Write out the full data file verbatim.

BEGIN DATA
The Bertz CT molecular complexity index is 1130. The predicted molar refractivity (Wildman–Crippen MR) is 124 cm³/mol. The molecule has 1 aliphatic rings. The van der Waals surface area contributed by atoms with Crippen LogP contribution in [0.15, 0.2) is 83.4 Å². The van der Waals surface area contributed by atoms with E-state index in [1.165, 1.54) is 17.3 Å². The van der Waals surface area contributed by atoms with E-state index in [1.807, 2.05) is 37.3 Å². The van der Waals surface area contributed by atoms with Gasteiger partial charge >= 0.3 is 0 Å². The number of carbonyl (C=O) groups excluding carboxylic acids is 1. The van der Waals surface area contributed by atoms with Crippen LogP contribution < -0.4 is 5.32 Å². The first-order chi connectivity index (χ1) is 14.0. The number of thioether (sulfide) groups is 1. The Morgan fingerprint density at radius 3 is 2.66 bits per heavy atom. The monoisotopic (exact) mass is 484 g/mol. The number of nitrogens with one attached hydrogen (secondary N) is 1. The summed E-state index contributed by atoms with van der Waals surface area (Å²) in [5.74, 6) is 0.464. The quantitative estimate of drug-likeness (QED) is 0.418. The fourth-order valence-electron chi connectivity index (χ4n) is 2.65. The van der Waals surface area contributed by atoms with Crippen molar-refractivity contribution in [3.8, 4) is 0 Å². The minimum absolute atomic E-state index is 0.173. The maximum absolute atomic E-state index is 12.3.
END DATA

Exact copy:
The Bertz CT molecular complexity index is 1130. The predicted molar refractivity (Wildman–Crippen MR) is 124 cm³/mol. The molecule has 1 aliphatic rings. The van der Waals surface area contributed by atoms with Crippen LogP contribution in [0.15, 0.2) is 83.4 Å². The van der Waals surface area contributed by atoms with E-state index in [1.165, 1.54) is 17.3 Å². The van der Waals surface area contributed by atoms with E-state index in [1.807, 2.05) is 37.3 Å². The van der Waals surface area contributed by atoms with Gasteiger partial charge >= 0.3 is 0 Å². The number of carbonyl (C=O) groups excluding carboxylic acids is 1. The van der Waals surface area contributed by atoms with Crippen LogP contribution < -0.4 is 5.32 Å². The first-order chi connectivity index (χ1) is 14.0. The number of thioether (sulfide) groups is 1. The Morgan fingerprint density at radius 3 is 2.66 bits per heavy atom. The monoisotopic (exact) mass is 484 g/mol. The number of nitrogens with one attached hydrogen (secondary N) is 1. The summed E-state index contributed by atoms with van der Waals surface area (Å²) in [5.74, 6) is 0.464. The quantitative estimate of drug-likeness (QED) is 0.418. The fourth-order valence-electron chi connectivity index (χ4n) is 2.65. The van der Waals surface area contributed by atoms with Crippen molar-refractivity contribution in [3.8, 4) is 0 Å². The minimum absolute atomic E-state index is 0.173. The maximum absolute atomic E-state index is 12.3.